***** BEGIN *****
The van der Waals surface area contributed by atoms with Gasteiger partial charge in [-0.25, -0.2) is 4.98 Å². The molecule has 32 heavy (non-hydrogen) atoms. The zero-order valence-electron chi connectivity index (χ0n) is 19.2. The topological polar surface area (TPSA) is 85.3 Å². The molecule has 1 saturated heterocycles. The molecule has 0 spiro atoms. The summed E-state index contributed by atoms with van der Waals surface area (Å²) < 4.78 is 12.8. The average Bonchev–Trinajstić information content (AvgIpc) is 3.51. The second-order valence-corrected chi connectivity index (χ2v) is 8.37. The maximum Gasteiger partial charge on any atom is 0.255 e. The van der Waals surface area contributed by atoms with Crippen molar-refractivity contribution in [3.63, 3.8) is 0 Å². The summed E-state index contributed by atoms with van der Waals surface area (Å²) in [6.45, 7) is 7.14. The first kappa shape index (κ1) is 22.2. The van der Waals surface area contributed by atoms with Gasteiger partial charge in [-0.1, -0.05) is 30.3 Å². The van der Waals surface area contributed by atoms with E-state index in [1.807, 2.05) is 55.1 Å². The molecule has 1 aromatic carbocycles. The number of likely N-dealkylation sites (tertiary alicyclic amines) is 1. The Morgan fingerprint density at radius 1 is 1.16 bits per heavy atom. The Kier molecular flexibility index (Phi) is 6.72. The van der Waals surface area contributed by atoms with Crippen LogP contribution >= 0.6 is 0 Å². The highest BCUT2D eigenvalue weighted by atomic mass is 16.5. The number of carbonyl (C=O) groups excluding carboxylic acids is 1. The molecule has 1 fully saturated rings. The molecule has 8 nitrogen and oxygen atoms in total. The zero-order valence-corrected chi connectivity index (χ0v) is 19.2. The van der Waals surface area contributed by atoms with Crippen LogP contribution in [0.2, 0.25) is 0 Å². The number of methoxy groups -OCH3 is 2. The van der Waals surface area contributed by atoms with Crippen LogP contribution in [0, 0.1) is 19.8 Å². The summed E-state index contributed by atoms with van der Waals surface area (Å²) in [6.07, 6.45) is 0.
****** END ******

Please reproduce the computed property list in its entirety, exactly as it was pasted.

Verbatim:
The van der Waals surface area contributed by atoms with Gasteiger partial charge in [-0.25, -0.2) is 4.98 Å². The molecule has 32 heavy (non-hydrogen) atoms. The zero-order valence-electron chi connectivity index (χ0n) is 19.2. The topological polar surface area (TPSA) is 85.3 Å². The molecule has 1 saturated heterocycles. The molecule has 0 spiro atoms. The summed E-state index contributed by atoms with van der Waals surface area (Å²) < 4.78 is 12.8. The average Bonchev–Trinajstić information content (AvgIpc) is 3.51. The second-order valence-corrected chi connectivity index (χ2v) is 8.37. The maximum Gasteiger partial charge on any atom is 0.255 e. The van der Waals surface area contributed by atoms with Crippen molar-refractivity contribution in [3.63, 3.8) is 0 Å². The summed E-state index contributed by atoms with van der Waals surface area (Å²) in [6.45, 7) is 7.14. The first kappa shape index (κ1) is 22.2. The van der Waals surface area contributed by atoms with Gasteiger partial charge in [-0.1, -0.05) is 30.3 Å². The van der Waals surface area contributed by atoms with E-state index in [1.807, 2.05) is 55.1 Å². The molecule has 1 aromatic carbocycles. The number of likely N-dealkylation sites (tertiary alicyclic amines) is 1. The Morgan fingerprint density at radius 1 is 1.16 bits per heavy atom. The Kier molecular flexibility index (Phi) is 6.72. The van der Waals surface area contributed by atoms with Crippen LogP contribution >= 0.6 is 0 Å². The highest BCUT2D eigenvalue weighted by atomic mass is 16.5. The number of carbonyl (C=O) groups excluding carboxylic acids is 1. The molecule has 1 fully saturated rings. The molecule has 8 nitrogen and oxygen atoms in total. The zero-order valence-corrected chi connectivity index (χ0v) is 19.2. The van der Waals surface area contributed by atoms with Crippen LogP contribution in [0.2, 0.25) is 0 Å². The number of methoxy groups -OCH3 is 2. The van der Waals surface area contributed by atoms with Crippen LogP contribution in [0, 0.1) is 19.8 Å². The summed E-state index contributed by atoms with van der Waals surface area (Å²) in [6.07, 6.45) is 0.